While these visions did appear.
And this weak and idle theme,
No more yielding but a dream…."
William Shakespeare, A Midsummer Night's Dream
Each night, visions inhabit our minds during sleep and vanish with the morning light. These visions, these dreams, are without substance. Often, the waking mind recalls dreams only vaguely, if at all. A complete, separate world seems to exist within each of us; a world that can only be found through sleep, through dreams. What are dreams? Why do some people find nightly reverie in the comfort of their beds, while others dread sleep, terrified of the content of their dreams, and yet others recall no dreams to fear or fancy? Speculations on dreams are common and vastly variant. Some people imagine that their dreams are prophetic, while others insist that dreams are merely random firings of neurons. Perhaps a more encompassing view of dreams is appropriate. Neural firing causes dreams, but the randomness of dreams is questionable, since dreams are often correlated with the immediate emotional state of the dreamer. The theories that are presented here do not completely explain dreams. There are many missing pieces to the puzzle of the mind, and our theories on dreaming still have rather large holes.
Dreams occur during sleep. While REM sleep is the best biological condition for dreaming, dreams may occur any time during sleep (1). The brain is less responsive to external inputs while sleeping, engaged, instead, with internally generated input (2) . While responsiveness to external input is greatly reduced during sleep, the brain in not completely unresponsive and can be stimulated by the environment (1) . Thus, external influences can effect dreams. For example, alarm clocks and telephone noises can be incorporated into dreams, as can inputs originating in the body but outside the nervous system, such as the need to urinate. The extent that external activity modifies dreams is difficult to ascertain because the person is often awakened by such activity.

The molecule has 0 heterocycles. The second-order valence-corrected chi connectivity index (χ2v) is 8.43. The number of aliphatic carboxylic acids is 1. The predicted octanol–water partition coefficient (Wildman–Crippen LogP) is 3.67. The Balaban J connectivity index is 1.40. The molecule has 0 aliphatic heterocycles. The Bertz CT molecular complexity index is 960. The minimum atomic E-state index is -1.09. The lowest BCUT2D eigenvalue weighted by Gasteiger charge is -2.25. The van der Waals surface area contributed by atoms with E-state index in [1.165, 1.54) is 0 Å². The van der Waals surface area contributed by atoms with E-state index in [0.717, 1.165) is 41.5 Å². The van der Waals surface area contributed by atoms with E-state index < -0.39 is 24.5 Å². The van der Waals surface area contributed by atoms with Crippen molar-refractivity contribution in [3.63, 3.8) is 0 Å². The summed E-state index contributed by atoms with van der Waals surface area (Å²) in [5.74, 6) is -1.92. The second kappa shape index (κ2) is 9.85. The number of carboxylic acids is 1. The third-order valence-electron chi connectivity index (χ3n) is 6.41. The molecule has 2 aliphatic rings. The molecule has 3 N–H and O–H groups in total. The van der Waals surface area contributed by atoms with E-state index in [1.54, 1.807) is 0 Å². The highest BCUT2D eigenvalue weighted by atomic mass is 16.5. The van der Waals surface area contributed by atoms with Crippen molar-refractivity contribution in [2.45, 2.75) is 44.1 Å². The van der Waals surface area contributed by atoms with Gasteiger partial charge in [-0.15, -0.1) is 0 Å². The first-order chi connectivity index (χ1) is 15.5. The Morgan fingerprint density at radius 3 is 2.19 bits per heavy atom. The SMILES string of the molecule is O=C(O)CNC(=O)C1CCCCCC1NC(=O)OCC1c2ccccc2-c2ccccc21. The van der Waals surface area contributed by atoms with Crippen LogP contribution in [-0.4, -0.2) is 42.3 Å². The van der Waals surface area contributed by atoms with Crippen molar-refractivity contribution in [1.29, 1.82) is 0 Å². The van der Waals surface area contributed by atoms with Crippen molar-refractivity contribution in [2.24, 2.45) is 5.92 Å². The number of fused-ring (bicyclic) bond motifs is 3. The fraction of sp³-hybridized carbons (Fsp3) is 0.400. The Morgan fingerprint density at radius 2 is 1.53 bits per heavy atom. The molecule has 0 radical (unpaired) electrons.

A possible purpose for sleep is that decreased responsiveness allows the brain to undergo "dynamic stabilization," or DS, which is essentially the activation of synapses in neural circuits of the cerebral cortex to enhance and maintain neural functioning (2) . Generally, DS does not initiate the activation of a neural circuit because of extensive inhibition of the motor neurons, and is therefore "non-utilitarian", meaning that there are no visible physical results (2) . DS can occur during consciousness, but the cerebral complexity of warm-blooded vertebrates requires more DS than can occur simultaneously with the processing necessary for waking thought and perception. Sleep thus evolved to provide the brain with a condition virtually free from external distraction (2) .
DS occurs most frequently during REM sleep (2) , which is also the state biologically most suitable for dreams (1) . DS that occurs in the regions of the brain responsible for conscious thought is therefore a possible physiological explanation for dreams. Dreaming could be "a very short-term unconscious awareness" of the DS process that occurs during sleep (2) . Poor recollection of dreams would be expected in this situation, since the brain would have no reason to recall its maintenance process, which is essentially useless information (2) . In this model, dreams are merely a secondary product of other brain activity (2) .